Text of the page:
The new independent contractors perform their projects accurately, and sales numbers climb every day. But as business picks up, the scope and nature of the contractors’ work begins to expand and drift into unlawful territory: Contractors are being paid for time worked rather than per project, are providing work exclusively for the company, and are using company tools and resources to complete the job.

Unfortunately, the company did not carefully consider how quickly business needs would change or how these changes would affect the independent contractors’ compliance—a common misstep during rapid international expansion.

Worker misclassification likely has become a common compliance mistake because independent contractors not only allow companies to hire quickly, but they are also less costly than traditional full-time employees.

In the U.S., employers who engage independent contractors are estimated to save 20% to 30% of the cost of hiring full-time employees. But oftentimes, the compliance risks of worker misclassification far outweigh any potential savings.

Here are a few examples of penalties that could be incurred by worker misclassification:

  • In Canada, if a contractor is re-classified as an employee, the employer may need to pay the employee’s back income taxes, as well as pension and health contributions dated back to when the contractor work relationship began.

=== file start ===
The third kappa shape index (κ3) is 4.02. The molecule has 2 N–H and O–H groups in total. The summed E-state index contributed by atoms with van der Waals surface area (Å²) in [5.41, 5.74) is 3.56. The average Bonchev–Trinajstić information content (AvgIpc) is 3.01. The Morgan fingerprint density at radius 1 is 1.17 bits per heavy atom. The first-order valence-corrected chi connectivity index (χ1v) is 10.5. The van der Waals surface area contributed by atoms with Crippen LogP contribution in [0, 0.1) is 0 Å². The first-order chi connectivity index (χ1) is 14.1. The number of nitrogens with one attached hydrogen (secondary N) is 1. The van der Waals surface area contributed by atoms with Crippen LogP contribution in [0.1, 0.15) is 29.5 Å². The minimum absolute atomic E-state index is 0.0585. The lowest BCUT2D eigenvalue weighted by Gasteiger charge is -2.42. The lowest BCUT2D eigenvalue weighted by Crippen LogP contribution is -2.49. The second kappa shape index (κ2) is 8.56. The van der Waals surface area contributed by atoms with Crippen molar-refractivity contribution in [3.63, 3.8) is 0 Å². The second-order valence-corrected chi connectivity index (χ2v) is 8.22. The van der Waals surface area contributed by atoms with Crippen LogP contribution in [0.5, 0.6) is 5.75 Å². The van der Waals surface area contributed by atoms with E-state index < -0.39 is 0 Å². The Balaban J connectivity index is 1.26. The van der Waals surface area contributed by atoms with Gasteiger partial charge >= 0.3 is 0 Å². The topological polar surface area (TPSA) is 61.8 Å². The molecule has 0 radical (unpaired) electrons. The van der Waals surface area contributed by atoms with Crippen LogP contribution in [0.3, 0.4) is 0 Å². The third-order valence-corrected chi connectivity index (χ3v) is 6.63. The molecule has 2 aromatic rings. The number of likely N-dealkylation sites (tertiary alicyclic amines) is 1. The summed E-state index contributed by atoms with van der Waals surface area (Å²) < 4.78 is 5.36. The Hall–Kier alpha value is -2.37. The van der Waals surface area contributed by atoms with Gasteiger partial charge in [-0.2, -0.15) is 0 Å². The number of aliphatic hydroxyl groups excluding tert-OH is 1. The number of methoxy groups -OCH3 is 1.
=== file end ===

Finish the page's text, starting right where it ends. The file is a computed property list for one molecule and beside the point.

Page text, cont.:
• In Germany, employer costs that are unpaid can result in penalties of up to 40% gross salary up to four years.
  • In Australia, a penalty of $25,000 (USD) can be incurred per incident of misclassification, plus backdated pay and benefits.
  • In Brazil, unpaid employer costs can be from 26.8% to 28.8% depending on the company’s core business.

As the examples show, penalties for worker misclassification can quickly and negatively affect the success of any international expansion.

A simple way to avoid noncompliance

In both examples, it would have been possible for the expanding company to employ people in new countries—and avoid the consequences of noncompliance— without having to register an entity.

Rather than risk floating employees or engaging misclassified independent contractors, the companies could have outsourced talent through an employer of record.

An employer of record acts as a partner to growing companies by providing HR and payroll management of local employees through established legal entities. The employer of record ensures that all employment, tax and benefits laws are followed, including payment in the home currency, then leases the employee back to the client company, which manages the employee’s day-to-day work.

By outsourcing HR and payroll to an employer of record, the company in effect also outsources the risk of noncompliance. That’s because the employer of record assumes responsibility for employment law compliance.

“Those companies that move to a single-source outsourced model have the distinct advantage of quickly attaining a complete, accurate process of hiring, paying and managing within each country, without ever losing sight of the larger, global picture,” NelsonHall’s Tiliakos says. “This is crucial knowledge if one wishes to solve the big problems and rethink the way they do business.”

Without having to take care of HR and payroll compliance issues, the company is free to focus on how its new employees in new international markets can contribute to the organization’s strategic business direction.